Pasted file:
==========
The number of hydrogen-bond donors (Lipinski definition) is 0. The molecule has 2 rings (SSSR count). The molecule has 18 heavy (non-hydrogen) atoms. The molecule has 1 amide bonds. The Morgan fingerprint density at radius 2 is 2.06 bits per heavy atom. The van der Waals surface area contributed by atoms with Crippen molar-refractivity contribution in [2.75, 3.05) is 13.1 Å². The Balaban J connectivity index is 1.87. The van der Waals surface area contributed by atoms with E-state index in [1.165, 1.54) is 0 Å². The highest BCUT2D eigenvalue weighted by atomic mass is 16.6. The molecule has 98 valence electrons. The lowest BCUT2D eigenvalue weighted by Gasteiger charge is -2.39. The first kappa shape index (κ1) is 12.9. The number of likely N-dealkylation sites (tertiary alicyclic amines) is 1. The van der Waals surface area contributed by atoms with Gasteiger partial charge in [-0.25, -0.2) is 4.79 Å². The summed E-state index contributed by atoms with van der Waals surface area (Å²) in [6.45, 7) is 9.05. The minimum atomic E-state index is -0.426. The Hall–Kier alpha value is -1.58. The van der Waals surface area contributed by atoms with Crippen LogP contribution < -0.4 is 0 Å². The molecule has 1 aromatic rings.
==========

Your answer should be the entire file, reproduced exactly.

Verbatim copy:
The number of hydrogen-bond donors (Lipinski definition) is 0. The molecule has 2 rings (SSSR count). The molecule has 18 heavy (non-hydrogen) atoms. The molecule has 1 amide bonds. The Morgan fingerprint density at radius 2 is 2.06 bits per heavy atom. The van der Waals surface area contributed by atoms with Crippen molar-refractivity contribution in [2.75, 3.05) is 13.1 Å². The Balaban J connectivity index is 1.87. The van der Waals surface area contributed by atoms with E-state index in [1.165, 1.54) is 0 Å². The highest BCUT2D eigenvalue weighted by atomic mass is 16.6. The molecule has 98 valence electrons. The lowest BCUT2D eigenvalue weighted by Gasteiger charge is -2.39. The first kappa shape index (κ1) is 12.9. The number of likely N-dealkylation sites (tertiary alicyclic amines) is 1. The van der Waals surface area contributed by atoms with Gasteiger partial charge in [-0.25, -0.2) is 4.79 Å². The summed E-state index contributed by atoms with van der Waals surface area (Å²) in [6.45, 7) is 9.05. The minimum atomic E-state index is -0.426. The Hall–Kier alpha value is -1.58. The van der Waals surface area contributed by atoms with Crippen LogP contribution < -0.4 is 0 Å². The molecule has 1 aromatic rings.